Cook: God bless you, man -- the life of King Oehmig

Cook: God bless you, man -- the life of King Oehmig

May 27th, 2015 by David Cook in Opinion Columns

Henry "King" Oehmig, former Baylor School golf coach.

Photo by Staff File Photo /Times Free Press.

"Follow me and I'll make you fishers of men." -- Gospel of Matthew

In 1984, King Oehmig drove three hours from Cartersville, Ga., where he was associate rector at an Episcopal church, to Americus, Ga., to meet Millard Fuller, who had founded Habitat for Humanity.

Back then, Fuller and his Habitat vision were not as embraced as they are today.

"Most of the upright folks ... thought he was a communist," Oehmig said.

David Cook

David Cook

Photo by Ashlee Culverhouse /Times Free Press.

As Oehmig told it, Fuller gave a bold talk at the local Rotary about poverty in Americus; it was a talk that ruffled some feathers. Some upright, upstanding feathers. At the end of the talk, one prominent citizen jumped out of his chair and angrily said: "We don't have that kind of poverty here in this good community. Prove it. Show me."

So Fuller invited them on tour of the forgotten and invisible parts of their city, under the bridges and overpasses, into the shacks and cracks where the poor lived and the affluent never went.

At the end of the trip, these prominent citizens all looked at Fuller, as if seeing for the first time.

We never knew, they said.

"Why? Because they only took three or four routes in their daily lives in the community, and the city planners had conveniently moved the poor to the fringes where they were rarely seen, except working as maids or yardmen in their homes," Oehmig said. "So the affluent were insulated from seeing poverty and its curse; they went from home to work, home to the country club, home to church, home to the grocery store, home to the YMCA, or home to Atlanta to see the Braves."

Ever since Oehmig told me this story, I've loved it. Yes, it says something about Fuller, but to me, it speaks more about King Oehmig.

He drove three hours just to meet Fuller.

He saw the truth of Fuller's vision at a time when many didn't. (A communist, remember.)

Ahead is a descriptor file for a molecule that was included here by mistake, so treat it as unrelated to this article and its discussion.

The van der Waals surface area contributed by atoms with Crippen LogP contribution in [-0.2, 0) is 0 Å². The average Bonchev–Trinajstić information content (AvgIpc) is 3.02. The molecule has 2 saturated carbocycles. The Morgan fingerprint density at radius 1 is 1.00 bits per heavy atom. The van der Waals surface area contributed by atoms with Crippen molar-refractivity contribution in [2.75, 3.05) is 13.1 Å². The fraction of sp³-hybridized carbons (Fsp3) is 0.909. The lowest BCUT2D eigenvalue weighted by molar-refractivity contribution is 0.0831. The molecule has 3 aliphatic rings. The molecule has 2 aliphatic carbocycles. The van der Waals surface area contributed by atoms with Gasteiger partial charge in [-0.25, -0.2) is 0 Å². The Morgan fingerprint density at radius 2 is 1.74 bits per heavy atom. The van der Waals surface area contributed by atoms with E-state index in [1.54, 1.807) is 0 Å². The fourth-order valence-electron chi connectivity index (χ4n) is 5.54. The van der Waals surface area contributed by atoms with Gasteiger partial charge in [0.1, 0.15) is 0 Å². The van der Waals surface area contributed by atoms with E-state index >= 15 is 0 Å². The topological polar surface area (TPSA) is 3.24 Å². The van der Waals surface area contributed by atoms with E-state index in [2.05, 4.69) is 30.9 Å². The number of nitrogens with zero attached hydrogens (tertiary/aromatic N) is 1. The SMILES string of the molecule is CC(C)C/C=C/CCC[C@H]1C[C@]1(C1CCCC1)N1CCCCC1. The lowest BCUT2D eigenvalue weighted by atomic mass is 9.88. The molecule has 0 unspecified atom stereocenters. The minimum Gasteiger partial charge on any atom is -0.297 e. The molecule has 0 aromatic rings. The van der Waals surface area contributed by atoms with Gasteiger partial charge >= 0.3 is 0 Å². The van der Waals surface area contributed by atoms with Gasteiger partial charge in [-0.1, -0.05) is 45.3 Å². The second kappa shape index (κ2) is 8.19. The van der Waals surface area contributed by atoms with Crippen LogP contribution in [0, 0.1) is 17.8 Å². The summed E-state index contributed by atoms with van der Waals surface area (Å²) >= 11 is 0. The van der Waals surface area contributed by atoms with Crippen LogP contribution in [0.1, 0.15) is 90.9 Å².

He understood that poverty-out-of-sight was poverty-out-of-mind, that we don't care about what we don't see.

He believed that the poor are always first in the heart of God.

"Remember the forgotten ones," he once told me, "who, even though forgotten by most of us in this life, are nevertheless cherished by God in the Larger Life."

Oehmig, who died Saturday at the age of 63, also lived a larger life. As golf coach at Baylor School, he won a fairway full of honors: 21 state titles, 20 players earning collegiate golf scholarships, six named NCAA All-Americans and five who made it to the LPGA or PGA.

"He was more than just a golf coach," said May (Wood) Frederiksen, who played at Baylor. "When he dedicated himself to being a golf coach, he dedicated himself to changing lives."

As Episcopal priest, he served at least three different parishes, most recently at The Church of the Nativity in Fort Oglethorpe.

"Around King, I felt something wonderful," one friend said.

"He opened the world to all of us, not just me," said Stephan Jaeger, a touring pro who played at Baylor.

"King loved the idea of others," said Becky Whelchel.

Whelchel runs Metropolitan Ministries, a sort of financial emergency room for our city's poor. Oehmig loved her work, and would stop by and visit with folks there, offering blessing and prayers.

"Peace of the Lord," he'd say. "God bless you, man."

"It was Kojak-like in delivery -- who loves you, baby -- but with a depth that passes all depths and despairs," Whelchel said. "Things were better because he had taken the time to drop by. Our guests talked about him after he left, and they smiled when they talked about him. They wanted me to tell them when he'd be back."

Earlier this month, just like every year, Oehmig, his wife, Margy, and son John played in the MetMin golf tournament. Oehmig could have beaten everyone there blindfolded.

He didn't.

Never even tried.

"King wasn't in it to win it and he wasn't in it to lose it," Whelchel said. "He was in it to be in it. He was there to enjoy being part of it."

He seemed to live in that sacred fulcrum between this world and the next; few people can do that with grace and backbone. Those who do, we usually call prophets.

King Oehmig understood that calling.

"Bringing to light that which we would rather not hear and see," he once said.

When he died, he was fishing in Georgia.

It seems somehow appropriate.

For years, Oehmig had been fishing for men, fishing for the hearts of those around him.

Contact David Cook at or 423-757-6329. Follow him on Facebook at DavidCookTFP.

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